The Weekender: Honolulu

It’s what’s beyond the beach that makes this metropolis an ideal place to hang ten

Hawaii’s largest city is the only place in the state that could be called urban. That’s a boon for visitors who want the tranquillity of an island escape without sacrificing the pleasures of civilization. Located on Oahu’s South Shore, the long-standing crossroads between East and West is full of contradictions: Corner groceries that sell homemade Spam musubi bump up against Louis Vuitton boutiques. And you can gaze at skyscrapers while dipping your toes in the Pacific. Even at its most bustling, Honolulu serves up the good life with laid-back flair.

The town is full of early risers sneaking in a few predawn sets. It’s easy to join them if you stay at the grand colonial-style Moana Surfrider ($340-$6,000). Known for its towering banyan tree, the 113-year-old resort, which recently revamped its guest rooms, is well positioned in the middle of Waikiki Beach. The two-and-a-half-mile stretch of glittering white sand and high-rise hotels, dominated at the east end by the 760-foot-tall Diamond Head volcanic crater, was once the playground of Hawaiian royals. Like them, you can ride the waves, but you might consider a lesson at Star Beachboys, a shack that rents surfboards and stand-up paddleboards. It’s near the statue of surfing icon Duke Kahanamoku, who watches over Kuhio Beach Park as it fills with sunbathers. Before you stake out your spot, grab breakfast a block south at Eggs ’n Things, where the Fukunaga family has been dishing out ahi steak and pineapple pancakes since 1974. It’s a 20-minute walk to Ala Moana Center, a vast open-air mall with chic shops and homegrown retailers like Auana Quilts, which specializes in handmade blankets and textiles. You can soothe sore surfing muscles by booking a lomilomi massage at Ho’ala Salon and Spa. If you hear a ukulele, that’s because Centerstage, the amphitheater in the main courtyard, hosts musicians and dancers on weekends.

Don’t leave Ala Moana without perusing Shirokiya, the last outpost of a Japanese department storechain dating to 1662. The Yataimura Quality Food Court there is reason enough for a visit: miso pork ramen, Okinawan sweet potato, udon, bento boxes, and freshly fried octopus balls. (Stick around until 5:30 p.m. for$1 pints in the beer garden.)You’re barely a mile from the Honolulu Museum of Art. Famed for its elegant courtyards and use of natural light, the institution houses more than 50,000 works, including paintings by Van Gogh and calligraphy scrolls from the Ming Dynasty.The Art Deco Hawai’i exhibition, which closes in January 2015, showcases six rarely seen murals that depict island life. You can get a sense of the region’s volcanic history by driving to Punchbowl Crater, an extinct tuff cone that encircles the National Memorial Cemetery of the Pacific. It’s a breezy stroll from the Visitors Center to the top—and a majestic view of the city. Back at sea level, a ten-minute drive leads you to Foster Botanical Garden, a 14-acre oasis amid strip malls and traffic. The spread is the state’s oldest such preserve and teems with prehistoric plants and otherworldly blooms.

Three miles from Waikiki Beach is Chinatown, Honolulu’s coolest neighborhood. Saturated with food stalls and lei vendors by day, the compact 16- square-block area buzzes with bars and restaurants at night.One of the best is chefAndrew Le’s The Pig and the Lady, where signature dishes like coffee-can bread with chicken liver mousse, candied almonds, and chrysanthemum or hand-cut pho noodles topped with bacon and brisket reflect his Vietnamese roots. Around the corner Lucky Belly makes superb ramen, but you’ll have to wait; the tiny spot accommodates only walk-ins after 6:30. Instead you might order a “Beast Bowl,” oxtail dumplings, and a jasmine-lime soda at the take-out window.Afterward pick from among the nearby nightlife options. Manifest is a calm café that revs up with DJs and dance parties as bartenders pour quirky whiskey-based drinks.Hopheads favor Bar 35, awatering hole that stocks more than 150 beers, among them Kona Brewing Company’s passion fruit-tinged Wailua Wheat. If your idea of fun skews romantic, return to Waikiki Beach and drop in at House Without a Key at the luxurious Halekulani hotel ($520-$7,000). Serenaded by Hawaiian music, you can sit under the hundred-year-old kiawe tree and sip a mai tai for a classic nightcap.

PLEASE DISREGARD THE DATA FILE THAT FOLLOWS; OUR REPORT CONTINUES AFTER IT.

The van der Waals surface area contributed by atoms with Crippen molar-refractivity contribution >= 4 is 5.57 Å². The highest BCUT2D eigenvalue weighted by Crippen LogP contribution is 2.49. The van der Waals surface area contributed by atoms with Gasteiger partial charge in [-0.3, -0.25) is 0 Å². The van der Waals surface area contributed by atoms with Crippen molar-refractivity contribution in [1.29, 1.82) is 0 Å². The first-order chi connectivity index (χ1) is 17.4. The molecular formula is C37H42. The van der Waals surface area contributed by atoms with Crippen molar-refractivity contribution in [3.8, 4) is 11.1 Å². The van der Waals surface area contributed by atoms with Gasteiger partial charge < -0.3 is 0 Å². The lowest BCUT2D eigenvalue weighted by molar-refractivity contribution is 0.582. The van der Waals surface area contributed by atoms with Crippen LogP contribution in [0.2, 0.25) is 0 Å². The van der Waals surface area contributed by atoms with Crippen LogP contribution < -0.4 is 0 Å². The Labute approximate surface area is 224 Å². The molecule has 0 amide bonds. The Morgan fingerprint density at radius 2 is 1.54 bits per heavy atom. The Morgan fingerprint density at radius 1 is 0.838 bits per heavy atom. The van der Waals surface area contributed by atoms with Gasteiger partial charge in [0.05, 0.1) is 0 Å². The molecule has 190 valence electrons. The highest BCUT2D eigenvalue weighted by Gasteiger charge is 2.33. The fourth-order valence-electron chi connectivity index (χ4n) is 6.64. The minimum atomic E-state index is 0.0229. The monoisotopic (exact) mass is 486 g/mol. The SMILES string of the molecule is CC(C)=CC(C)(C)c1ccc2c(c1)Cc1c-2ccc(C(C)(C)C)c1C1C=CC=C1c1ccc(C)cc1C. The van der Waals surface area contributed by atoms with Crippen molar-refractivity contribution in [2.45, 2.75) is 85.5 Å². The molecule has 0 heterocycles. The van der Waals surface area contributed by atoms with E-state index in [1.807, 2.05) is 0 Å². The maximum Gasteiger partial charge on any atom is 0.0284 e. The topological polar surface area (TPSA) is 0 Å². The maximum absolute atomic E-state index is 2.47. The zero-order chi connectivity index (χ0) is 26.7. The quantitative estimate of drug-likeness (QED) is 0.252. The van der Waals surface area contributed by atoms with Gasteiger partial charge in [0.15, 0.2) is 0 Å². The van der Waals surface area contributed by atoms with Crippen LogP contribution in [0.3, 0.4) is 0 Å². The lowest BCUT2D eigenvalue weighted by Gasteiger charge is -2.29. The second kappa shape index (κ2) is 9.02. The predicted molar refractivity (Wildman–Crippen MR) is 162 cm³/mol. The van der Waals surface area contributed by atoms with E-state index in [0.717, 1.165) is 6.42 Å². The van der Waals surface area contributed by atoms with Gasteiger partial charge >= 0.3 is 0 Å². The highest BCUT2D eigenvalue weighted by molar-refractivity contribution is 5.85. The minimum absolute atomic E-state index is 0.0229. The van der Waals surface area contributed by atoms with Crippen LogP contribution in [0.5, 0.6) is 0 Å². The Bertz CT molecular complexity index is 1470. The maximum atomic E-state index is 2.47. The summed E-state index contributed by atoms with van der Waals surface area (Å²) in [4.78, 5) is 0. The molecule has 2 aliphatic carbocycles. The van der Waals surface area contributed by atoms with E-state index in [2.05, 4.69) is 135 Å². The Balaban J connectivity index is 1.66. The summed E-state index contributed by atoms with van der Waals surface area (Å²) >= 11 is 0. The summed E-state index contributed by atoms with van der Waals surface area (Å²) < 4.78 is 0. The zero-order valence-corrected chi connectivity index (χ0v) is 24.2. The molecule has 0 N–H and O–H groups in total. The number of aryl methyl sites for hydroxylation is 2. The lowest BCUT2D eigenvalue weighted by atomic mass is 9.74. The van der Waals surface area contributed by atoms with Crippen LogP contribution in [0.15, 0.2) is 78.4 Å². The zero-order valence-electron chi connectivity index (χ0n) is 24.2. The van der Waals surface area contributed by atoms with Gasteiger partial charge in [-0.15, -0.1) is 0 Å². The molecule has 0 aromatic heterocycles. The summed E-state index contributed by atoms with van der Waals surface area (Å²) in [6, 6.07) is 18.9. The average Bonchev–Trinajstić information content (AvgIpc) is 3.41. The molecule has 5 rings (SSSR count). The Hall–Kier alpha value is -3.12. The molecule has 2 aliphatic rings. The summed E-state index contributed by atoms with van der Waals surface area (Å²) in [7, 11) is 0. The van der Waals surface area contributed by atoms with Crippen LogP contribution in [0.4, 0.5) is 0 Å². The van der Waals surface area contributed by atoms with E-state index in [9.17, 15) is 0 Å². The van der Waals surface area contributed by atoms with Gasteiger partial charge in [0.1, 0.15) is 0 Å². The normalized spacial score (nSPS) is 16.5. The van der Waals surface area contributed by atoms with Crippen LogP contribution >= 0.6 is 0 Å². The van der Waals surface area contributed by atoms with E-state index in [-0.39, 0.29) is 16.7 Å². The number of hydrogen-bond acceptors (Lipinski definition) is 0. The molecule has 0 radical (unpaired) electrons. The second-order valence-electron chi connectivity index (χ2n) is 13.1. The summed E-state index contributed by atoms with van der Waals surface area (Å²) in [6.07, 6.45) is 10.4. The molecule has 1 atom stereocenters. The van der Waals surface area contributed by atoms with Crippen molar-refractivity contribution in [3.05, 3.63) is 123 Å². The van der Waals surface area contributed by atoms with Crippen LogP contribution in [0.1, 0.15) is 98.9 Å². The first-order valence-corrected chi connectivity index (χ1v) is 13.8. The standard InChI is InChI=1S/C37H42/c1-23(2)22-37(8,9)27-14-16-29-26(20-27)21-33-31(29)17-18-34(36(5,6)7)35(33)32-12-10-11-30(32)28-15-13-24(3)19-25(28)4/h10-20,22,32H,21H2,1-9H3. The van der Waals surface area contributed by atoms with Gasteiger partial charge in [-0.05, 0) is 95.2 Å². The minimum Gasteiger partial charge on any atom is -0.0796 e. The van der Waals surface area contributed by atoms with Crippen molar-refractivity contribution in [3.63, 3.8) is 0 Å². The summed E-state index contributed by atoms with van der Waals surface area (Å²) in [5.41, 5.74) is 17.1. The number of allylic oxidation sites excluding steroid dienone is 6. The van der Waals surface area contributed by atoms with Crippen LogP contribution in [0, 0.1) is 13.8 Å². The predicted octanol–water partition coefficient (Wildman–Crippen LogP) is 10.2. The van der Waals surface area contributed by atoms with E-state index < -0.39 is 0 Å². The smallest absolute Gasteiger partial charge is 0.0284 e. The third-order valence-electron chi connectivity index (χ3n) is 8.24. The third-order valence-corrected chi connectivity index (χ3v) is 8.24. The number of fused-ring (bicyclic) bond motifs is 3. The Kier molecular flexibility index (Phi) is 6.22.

Planning Ahead

Getting There: More than half a dozen carriers—American, Alaska, and Hawaiian among them—make the five-and-a-half-hour flight from LAX to Honolulu, with United Airlines offering the most departures. Peak Time: Winter is Hawaii’s busiest season as snowbound folks seek the sunshine. The crowds max out during December and again around Valentine’s Day, although the summer months also attract plenty of visitors. Discounts on flights and hotels are often available during the spring. Weather Report: Temperatures hover in the 80s most of the year, with the humidity hitting its high point during the summer. The rainy season lasts from October through

Side Trip

Where Waikiki is almost always crowded, Waimanalo Beach is one of Oahu’s quietest, loveliest stretches. Head east out of town and stop at Shangri La, Doris Duke’s museum of Islamic art. Then hop on Highway 1; 16 miles later you’ll reach Sweet Home Waimanalo, where locals choose the Kahlúa pork sandwiches and bok choy slaw. Enjoy postcard-perfect views looking southeast to Rabbit Island and Makapu’u Point. Though the tides can be rough, the cerulean water is gorgeous.